STrategic Workforce Planning

workforce planning

Strategic Workforce Planning: It's Not Optional

Blog | Author: Mark Allen, Ph.D. | Source: HCI | Published: November 11, 2014

It’s quite simple: every organization starts with a strategy. Whether you are a for-profit, non-profit, or governmental organization, you have a roadmap for where you’re headed and how you intend to get there.

Typically, within the strategy there would be a financial plan, a marketing plan, probably a technology plan. And there must be a people plan. Since, in all probability, people are your organization’s most valuable resource, it would be folly to embark on trying to execute a strategy without having a plan in place to ensure that you’ve got the right people to execute that strategy.

Hairy Workforce Planning

Workforce Planning – A "Big Hairy Animal" for Talent Acquisition

Blog | Author: Alan Mellish | Source: HCI | Published: December 18, 2012

During a recent HCI conference of talent acquisition leaders, one of the participants captured the mood in the room saying, “Strategic workforce planning is a big hairy animal, and we all suck at it.” When asked for a show of hands, less than 10% of the crowd indicated they had a strategic workforce planning function at their organization.

Strategic Deployment

Strategic Deployment for the Future

Blog | Author: Joy Kosta, MSWP, MHCS, HRBP | Source: HCI | Published: January 6, 2012

As the new year begins, you may have spent some constructive time visioning, strategizing and planning  how the year can play out. I found myself thinking about that after seeing an interview of Steve Jobs, about when he bought Pixar Films, and invested in developing the company’s potential year after year, because he believed in what they could achieve. Today Pixar is recognized as wildly successful. What I took away from that story is Job’s ability to identify potential for the future and make the investment in talent; both rely on being visionary. As leaders, when we make talent deployment decisions that will achieve our vision, we rely to some extent on instinct, as well as on available evidence, a deep understanding of the operations in our company, and emerging trends.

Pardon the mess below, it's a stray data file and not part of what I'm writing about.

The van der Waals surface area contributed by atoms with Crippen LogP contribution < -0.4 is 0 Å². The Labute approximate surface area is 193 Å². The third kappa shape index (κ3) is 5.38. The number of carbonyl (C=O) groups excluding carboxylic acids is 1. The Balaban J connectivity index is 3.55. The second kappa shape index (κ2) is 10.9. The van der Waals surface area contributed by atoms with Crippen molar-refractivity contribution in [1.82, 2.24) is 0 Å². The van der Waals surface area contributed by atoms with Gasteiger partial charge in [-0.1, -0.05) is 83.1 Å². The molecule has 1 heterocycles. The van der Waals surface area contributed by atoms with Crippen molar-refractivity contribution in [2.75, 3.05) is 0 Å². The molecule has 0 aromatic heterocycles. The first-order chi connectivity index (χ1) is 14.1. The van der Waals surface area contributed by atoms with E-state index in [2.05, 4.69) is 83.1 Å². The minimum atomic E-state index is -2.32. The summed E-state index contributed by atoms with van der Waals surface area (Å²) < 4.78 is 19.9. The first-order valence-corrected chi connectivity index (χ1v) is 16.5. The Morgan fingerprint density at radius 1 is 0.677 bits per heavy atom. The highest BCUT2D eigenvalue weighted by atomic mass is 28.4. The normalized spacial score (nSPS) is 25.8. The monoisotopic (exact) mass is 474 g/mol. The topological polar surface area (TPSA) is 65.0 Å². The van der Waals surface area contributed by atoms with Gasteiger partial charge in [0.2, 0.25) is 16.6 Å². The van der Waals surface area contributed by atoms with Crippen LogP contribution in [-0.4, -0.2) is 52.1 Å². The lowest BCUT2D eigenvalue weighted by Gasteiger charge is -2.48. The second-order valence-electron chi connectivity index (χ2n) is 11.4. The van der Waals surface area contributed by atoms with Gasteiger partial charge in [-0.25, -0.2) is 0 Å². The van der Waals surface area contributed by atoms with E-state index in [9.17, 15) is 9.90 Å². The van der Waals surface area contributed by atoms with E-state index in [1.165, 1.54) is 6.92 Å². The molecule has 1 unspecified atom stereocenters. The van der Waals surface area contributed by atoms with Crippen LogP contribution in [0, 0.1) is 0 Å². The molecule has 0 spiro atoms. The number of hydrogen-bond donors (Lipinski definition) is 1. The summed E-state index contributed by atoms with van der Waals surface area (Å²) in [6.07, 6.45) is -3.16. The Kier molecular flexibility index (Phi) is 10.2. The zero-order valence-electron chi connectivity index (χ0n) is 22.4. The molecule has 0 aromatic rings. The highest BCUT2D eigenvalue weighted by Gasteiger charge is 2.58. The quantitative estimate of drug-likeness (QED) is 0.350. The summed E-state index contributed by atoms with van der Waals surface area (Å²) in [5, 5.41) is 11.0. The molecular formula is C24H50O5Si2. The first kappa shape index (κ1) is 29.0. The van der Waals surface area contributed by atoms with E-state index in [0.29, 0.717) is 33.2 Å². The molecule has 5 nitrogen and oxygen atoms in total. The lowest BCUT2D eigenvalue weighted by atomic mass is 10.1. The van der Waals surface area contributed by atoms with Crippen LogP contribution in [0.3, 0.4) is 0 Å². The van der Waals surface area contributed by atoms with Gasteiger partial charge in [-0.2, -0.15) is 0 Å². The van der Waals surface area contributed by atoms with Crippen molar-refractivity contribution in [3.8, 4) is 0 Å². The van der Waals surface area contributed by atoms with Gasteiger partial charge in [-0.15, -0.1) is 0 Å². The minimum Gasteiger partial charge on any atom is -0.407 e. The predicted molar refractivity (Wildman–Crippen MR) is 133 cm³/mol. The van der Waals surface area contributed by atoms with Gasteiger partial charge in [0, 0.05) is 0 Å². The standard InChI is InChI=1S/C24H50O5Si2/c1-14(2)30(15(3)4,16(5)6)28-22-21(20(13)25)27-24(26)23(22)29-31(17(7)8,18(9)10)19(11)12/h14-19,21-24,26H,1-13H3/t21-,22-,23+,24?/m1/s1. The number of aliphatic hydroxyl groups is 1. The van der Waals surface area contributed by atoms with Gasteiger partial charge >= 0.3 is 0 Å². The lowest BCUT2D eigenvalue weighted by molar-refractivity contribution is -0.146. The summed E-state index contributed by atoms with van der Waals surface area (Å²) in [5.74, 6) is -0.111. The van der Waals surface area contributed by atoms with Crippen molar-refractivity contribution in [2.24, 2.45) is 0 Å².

Revenge of the Nerds

The (Continuing) Revenge of the Nerds

Blog | Author: Alan Mellish | Source: HCI | Published: August 22, 2011

Nerds: Can’t live without ‘em … but it’s really hard to live with them because seriously how many more socially awkward number crunchers do we need running around here sucking the Cheetos dust from their fingertips whilst regaling you with tales of their latest conquest in World of Warcraft (that nine-year-old from Germany got seriously PWNED in case you didn’t hear) /how they are thinking that it’s finally time to get serious about writing that Stargate SG:1 script now that they found Richard Dean Anderson’s agent on LinkedIn.  But, you can’t live without them either because nerds are good at stuff, useful stuff like predicting how many sales staff the organization needs, writing software code, and explaining the final episode of Lost (it was all a dream, I think)...


A Volunteer and a Career

Blog | Author: Andrew Eggerding | Source: HCI | Published: May 16, 2011

As I look back on the experiences I have had over the years, I am surprised and encouraged by the similarities between organizations that rely on volunteers and those that rely on paid, employed talent. 

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